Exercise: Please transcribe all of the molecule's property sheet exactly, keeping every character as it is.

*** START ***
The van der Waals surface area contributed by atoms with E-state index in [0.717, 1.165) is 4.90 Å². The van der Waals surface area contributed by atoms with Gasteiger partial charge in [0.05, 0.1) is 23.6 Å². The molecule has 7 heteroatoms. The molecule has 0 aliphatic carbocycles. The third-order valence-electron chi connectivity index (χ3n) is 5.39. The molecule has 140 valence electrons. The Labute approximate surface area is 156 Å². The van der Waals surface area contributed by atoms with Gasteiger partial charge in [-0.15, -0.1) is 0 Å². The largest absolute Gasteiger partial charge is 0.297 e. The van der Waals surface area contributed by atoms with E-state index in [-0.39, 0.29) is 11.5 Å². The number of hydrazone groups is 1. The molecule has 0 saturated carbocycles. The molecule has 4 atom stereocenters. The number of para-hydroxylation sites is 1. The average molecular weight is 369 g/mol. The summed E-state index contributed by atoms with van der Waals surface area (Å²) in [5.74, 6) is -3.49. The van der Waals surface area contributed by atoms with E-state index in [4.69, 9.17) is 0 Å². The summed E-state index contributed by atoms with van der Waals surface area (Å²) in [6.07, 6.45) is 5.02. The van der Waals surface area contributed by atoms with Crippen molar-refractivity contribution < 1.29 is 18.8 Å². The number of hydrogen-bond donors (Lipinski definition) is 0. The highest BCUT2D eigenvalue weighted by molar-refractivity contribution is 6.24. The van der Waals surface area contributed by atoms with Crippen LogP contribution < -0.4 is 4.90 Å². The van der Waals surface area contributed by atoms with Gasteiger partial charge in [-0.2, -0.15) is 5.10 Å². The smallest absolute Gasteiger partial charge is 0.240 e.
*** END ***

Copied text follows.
The van der Waals surface area contributed by atoms with E-state index in [0.717, 1.165) is 4.90 Å². The van der Waals surface area contributed by atoms with Gasteiger partial charge in [0.05, 0.1) is 23.6 Å². The molecule has 7 heteroatoms. The molecule has 0 aliphatic carbocycles. The third-order valence-electron chi connectivity index (χ3n) is 5.39. The molecule has 140 valence electrons. The Labute approximate surface area is 156 Å². The van der Waals surface area contributed by atoms with Gasteiger partial charge in [-0.15, -0.1) is 0 Å². The largest absolute Gasteiger partial charge is 0.297 e. The van der Waals surface area contributed by atoms with E-state index in [-0.39, 0.29) is 11.5 Å². The number of hydrazone groups is 1. The molecule has 0 saturated carbocycles. The molecule has 4 atom stereocenters. The number of para-hydroxylation sites is 1. The average molecular weight is 369 g/mol. The summed E-state index contributed by atoms with van der Waals surface area (Å²) in [5.74, 6) is -3.49. The van der Waals surface area contributed by atoms with E-state index in [4.69, 9.17) is 0 Å². The summed E-state index contributed by atoms with van der Waals surface area (Å²) in [6.07, 6.45) is 5.02. The van der Waals surface area contributed by atoms with Crippen molar-refractivity contribution < 1.29 is 18.8 Å². The number of hydrogen-bond donors (Lipinski definition) is 0. The highest BCUT2D eigenvalue weighted by molar-refractivity contribution is 6.24. The van der Waals surface area contributed by atoms with Crippen LogP contribution < -0.4 is 4.90 Å². The van der Waals surface area contributed by atoms with Gasteiger partial charge in [-0.2, -0.15) is 5.10 Å². The smallest absolute Gasteiger partial charge is 0.240 e.